Sunday, September 15, 2013

Pine Coulee

Trip Date: September 2013



While searching for interesting places to visit in southern Alberta I came across a local photographer's website.  He had snapped some photos of pictographs that I hadn't seen before so I sent him an email asking if he'd share the location with me.  He put me in contact with a landowner named Larry, in the Nanton area who granted me access to a coulee on his land where the pictographs are located.  This past Friday I took a drive down to Pine Coulee to see them for myself.  

The parking spot above Pine Coulee next to a large boulder
Looking southeast into the coulee
My hiking partners were Kola (above) and Rome (not pictured)
Another large rock sitting above the coulee
Looking west into Pine Coulee.  My trail today roughly followed the narrow strip of red vegetation in the valley bottom.
Over the course of our email correspondence, Larry informed me that there's a lot of history in this part of the province, and not just First Nation history either.  In the late 1860's two Americans moved across the border to what is now southern Alberta and began selling illegal alcohol out of a post that became known as Fort Whoop-Up.  Canada's Northwest Territories, present-day Alberta and Saskatchewan, was a lawless land where the trading of illegal whiskey was an extremely profitably business.  The absence of any kind of law enforcement allowed various illicit whiskey operations to grow and prosper.  One such site, known today as the Whiskey Still, was located in Pine Coulee.  If you look in the photo above, just to the left of centre, on the hill across the coulee you will see a band of light-coloured rocks.  At the bottom of the hill directly below those rocks is the approximate location of the Whiskey Still.  This lawlessness in Canada lead to the creation of the North West Mounted Police (NWMP), now known as the Royal Canadian Mounted Police (RCMP).  Allegedly the first arrest in Alberta by the NWMP was in Pine Coulee at the site of the Whiskey Still.  Unfortunately there's nothing left of it today, but the story makes for a neat experience while exploring the coulee.  There's also some caves further up the coulee called the Whiskey Caves.  Some think that illegal whiskey was stored in these caves to keep it hidden from the NWMP.  Despite a lengthy search I was unable to locate the caves.  I guess I'll have to come back for a second look!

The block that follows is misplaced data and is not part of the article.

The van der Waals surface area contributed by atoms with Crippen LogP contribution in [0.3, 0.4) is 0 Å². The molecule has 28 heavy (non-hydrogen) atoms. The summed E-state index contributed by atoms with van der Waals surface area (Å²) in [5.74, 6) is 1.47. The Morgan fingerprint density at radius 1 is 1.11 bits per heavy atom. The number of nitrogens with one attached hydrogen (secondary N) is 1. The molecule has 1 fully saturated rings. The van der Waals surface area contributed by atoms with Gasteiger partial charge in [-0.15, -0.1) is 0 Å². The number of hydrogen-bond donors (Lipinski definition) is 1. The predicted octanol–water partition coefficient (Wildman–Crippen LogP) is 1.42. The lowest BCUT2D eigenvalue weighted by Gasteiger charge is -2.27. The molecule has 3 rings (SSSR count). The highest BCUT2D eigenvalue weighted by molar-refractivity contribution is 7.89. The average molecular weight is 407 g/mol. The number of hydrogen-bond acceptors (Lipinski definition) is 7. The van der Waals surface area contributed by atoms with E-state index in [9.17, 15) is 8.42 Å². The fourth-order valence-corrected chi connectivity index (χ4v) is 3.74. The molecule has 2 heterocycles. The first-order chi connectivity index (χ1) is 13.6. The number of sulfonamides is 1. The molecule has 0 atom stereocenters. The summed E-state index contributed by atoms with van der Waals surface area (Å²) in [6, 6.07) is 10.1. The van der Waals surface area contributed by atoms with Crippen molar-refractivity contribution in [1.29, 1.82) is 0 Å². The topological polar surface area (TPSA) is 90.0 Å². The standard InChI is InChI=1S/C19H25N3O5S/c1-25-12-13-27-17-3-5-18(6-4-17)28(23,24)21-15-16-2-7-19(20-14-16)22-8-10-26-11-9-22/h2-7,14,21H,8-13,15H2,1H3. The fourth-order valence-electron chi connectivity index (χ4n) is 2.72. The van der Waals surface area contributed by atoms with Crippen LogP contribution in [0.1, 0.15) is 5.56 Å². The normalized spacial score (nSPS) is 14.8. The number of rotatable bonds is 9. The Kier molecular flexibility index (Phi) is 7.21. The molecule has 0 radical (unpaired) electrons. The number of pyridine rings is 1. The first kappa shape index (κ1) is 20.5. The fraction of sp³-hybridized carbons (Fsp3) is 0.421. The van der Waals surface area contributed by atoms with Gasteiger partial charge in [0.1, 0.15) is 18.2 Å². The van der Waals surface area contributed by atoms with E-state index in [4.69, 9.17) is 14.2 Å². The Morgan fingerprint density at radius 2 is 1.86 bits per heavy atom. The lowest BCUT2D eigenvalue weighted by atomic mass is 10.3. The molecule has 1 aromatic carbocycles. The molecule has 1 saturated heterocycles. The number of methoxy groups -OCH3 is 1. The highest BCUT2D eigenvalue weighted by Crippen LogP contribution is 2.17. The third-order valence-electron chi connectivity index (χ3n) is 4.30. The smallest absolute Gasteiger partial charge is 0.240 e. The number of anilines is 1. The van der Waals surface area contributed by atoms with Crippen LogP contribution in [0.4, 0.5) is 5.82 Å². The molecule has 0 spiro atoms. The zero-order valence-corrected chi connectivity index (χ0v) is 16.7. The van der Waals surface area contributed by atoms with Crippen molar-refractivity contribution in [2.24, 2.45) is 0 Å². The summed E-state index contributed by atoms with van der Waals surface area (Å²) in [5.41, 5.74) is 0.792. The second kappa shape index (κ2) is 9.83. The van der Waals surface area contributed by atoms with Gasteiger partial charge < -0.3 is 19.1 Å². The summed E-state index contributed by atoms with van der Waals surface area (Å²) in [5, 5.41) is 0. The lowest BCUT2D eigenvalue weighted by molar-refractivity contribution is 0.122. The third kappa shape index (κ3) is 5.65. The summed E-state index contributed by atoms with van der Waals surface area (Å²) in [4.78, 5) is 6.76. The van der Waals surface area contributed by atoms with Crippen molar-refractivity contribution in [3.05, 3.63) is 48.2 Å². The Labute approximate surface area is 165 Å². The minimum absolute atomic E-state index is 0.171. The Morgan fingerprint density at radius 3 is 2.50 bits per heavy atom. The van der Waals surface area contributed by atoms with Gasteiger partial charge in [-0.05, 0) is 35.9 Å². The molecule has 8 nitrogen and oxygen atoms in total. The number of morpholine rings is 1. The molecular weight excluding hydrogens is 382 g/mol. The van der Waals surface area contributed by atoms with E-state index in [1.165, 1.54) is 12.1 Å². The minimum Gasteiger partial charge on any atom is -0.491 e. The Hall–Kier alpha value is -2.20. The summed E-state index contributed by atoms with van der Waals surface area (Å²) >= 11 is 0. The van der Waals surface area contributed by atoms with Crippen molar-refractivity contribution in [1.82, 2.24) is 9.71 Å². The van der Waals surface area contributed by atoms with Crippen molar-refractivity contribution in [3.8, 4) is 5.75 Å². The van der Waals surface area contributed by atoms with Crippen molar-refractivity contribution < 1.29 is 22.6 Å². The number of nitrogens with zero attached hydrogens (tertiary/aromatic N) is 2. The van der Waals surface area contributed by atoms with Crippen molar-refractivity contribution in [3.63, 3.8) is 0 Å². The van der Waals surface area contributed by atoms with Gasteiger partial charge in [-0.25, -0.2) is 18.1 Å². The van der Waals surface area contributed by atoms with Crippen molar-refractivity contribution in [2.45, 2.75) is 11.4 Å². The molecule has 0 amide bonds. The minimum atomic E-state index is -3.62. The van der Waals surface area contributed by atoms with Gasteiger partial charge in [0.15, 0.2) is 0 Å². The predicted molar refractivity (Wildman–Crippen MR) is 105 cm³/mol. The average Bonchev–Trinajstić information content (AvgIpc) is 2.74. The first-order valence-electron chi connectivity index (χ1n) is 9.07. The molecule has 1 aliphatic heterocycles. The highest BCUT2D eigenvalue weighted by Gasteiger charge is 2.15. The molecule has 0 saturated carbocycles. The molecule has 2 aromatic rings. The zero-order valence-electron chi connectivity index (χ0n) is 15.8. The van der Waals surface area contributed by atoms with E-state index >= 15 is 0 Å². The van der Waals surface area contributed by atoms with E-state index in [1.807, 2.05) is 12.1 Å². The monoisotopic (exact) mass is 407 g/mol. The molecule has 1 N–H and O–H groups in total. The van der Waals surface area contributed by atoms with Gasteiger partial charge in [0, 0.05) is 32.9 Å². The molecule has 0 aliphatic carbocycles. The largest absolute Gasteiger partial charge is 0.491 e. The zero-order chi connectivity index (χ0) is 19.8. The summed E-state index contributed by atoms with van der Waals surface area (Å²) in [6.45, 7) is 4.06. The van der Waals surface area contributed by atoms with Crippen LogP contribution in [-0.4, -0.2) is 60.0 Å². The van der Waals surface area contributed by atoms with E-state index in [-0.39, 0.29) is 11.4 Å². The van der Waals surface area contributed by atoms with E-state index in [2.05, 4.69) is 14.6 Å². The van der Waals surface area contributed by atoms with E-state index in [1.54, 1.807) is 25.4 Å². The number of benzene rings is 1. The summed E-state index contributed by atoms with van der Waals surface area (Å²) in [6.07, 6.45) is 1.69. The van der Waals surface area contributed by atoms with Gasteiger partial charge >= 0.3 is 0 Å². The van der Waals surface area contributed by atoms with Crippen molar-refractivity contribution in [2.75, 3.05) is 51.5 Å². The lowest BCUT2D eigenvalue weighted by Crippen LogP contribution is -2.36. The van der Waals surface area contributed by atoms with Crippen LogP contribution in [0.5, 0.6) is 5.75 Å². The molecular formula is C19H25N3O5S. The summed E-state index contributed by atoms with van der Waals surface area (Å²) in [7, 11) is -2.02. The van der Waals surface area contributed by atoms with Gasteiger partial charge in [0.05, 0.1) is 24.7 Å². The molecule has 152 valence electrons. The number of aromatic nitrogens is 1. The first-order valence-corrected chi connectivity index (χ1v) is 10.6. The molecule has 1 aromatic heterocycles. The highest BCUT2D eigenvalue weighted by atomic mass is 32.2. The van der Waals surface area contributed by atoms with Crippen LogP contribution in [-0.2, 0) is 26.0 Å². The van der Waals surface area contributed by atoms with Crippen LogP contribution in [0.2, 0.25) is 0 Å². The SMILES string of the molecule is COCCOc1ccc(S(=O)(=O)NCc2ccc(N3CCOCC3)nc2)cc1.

I'm told the pictographs are located somewhere beneath this rocky cliff
Apparently Bison skulls have been found at the base of these cliffs.  The prominent theory is that the First Nation people used the cliff directly above the pictographs as a small Buffalo Jump.  They would run the Bison off the cliff to their death and then butcher them at the base of the cliff.  

Found them!  These two pictographs are very well preserved.
If you look closely you can see red smudges along this wall.  These are the remains of more pictographs that have been lost to time.
The pictographs should have been well protected as they were located under this rocky overhang and were very sheltered from the elements
Larry also gave me a bit of background about the pictographs.  He said that archaeologists from the Glenbow Museum were out to view them and they think that the artwork depicts shield-bearing warriors before the introduction of horses.  A member of the Blackfoot community, however, feels that the pictographs are telling the legend of the Wedding of Napi.  I find it interesting that two different experts on the subject can have two very different opinions about the same piece of art.  The truth likely lies somewhere in the middle.  

Larry also explained to me that a friend of his, who also happens to be of Blackfoot descent, feels that the whole coulee area was the site of a large tribal camp and that one of the neighbouring hills might contain the remains of a medicine wheel.  He's planning on returning to the coulee sometime in early 2014 for further research and exploration.

You can read more about the pictograph sites I have visited by visiting my Western Canadian Rock Art section on the Bradshaw Foundation's webpage.  

The coulee was lined with rocky cliffs
I noticed this cow Moose on the opposite side of the coulee as we were making our way to the bottom
I didn't see a calf in the area and she posed no threat to us.  She was happy to just watch us from a distance and she was long gone by the time we made it back.
I wasn't expecting to see bears during this hike, but after spotting several piles of berry-filled scat I was on high alert.  There was a healthy crop of berries in the coulee that bears could easily hide in so I made sure to make enough noise not to surprise any of them!  Luckily I didn't run into any bears at all.
After I finished the hike, Larry informed me that there was a Grizzly sow and two cubs in the area all last year.  His neighbours have spotted her again with both yearlings this summer.  He apologized and said he should have warned me, but it completely slipped his mind.  I'm just glad I didn't run into the entire Grizzly family while I was out there!  

The coulee keeps on going, but this was the end of our journey today
There was a fence-line here that had a "No Trespassing - Keep Out" sign posted on the gate.  I felt I should obey their wishes, as I wasn't sure whose land it was.
In places the brush was as high as my chest.  Thankfully there was a faint quad trail that I could follow.
I scrambled up the side of the coulee for a better look
Looking back from where I started.  I guess it's time to start hiking back.

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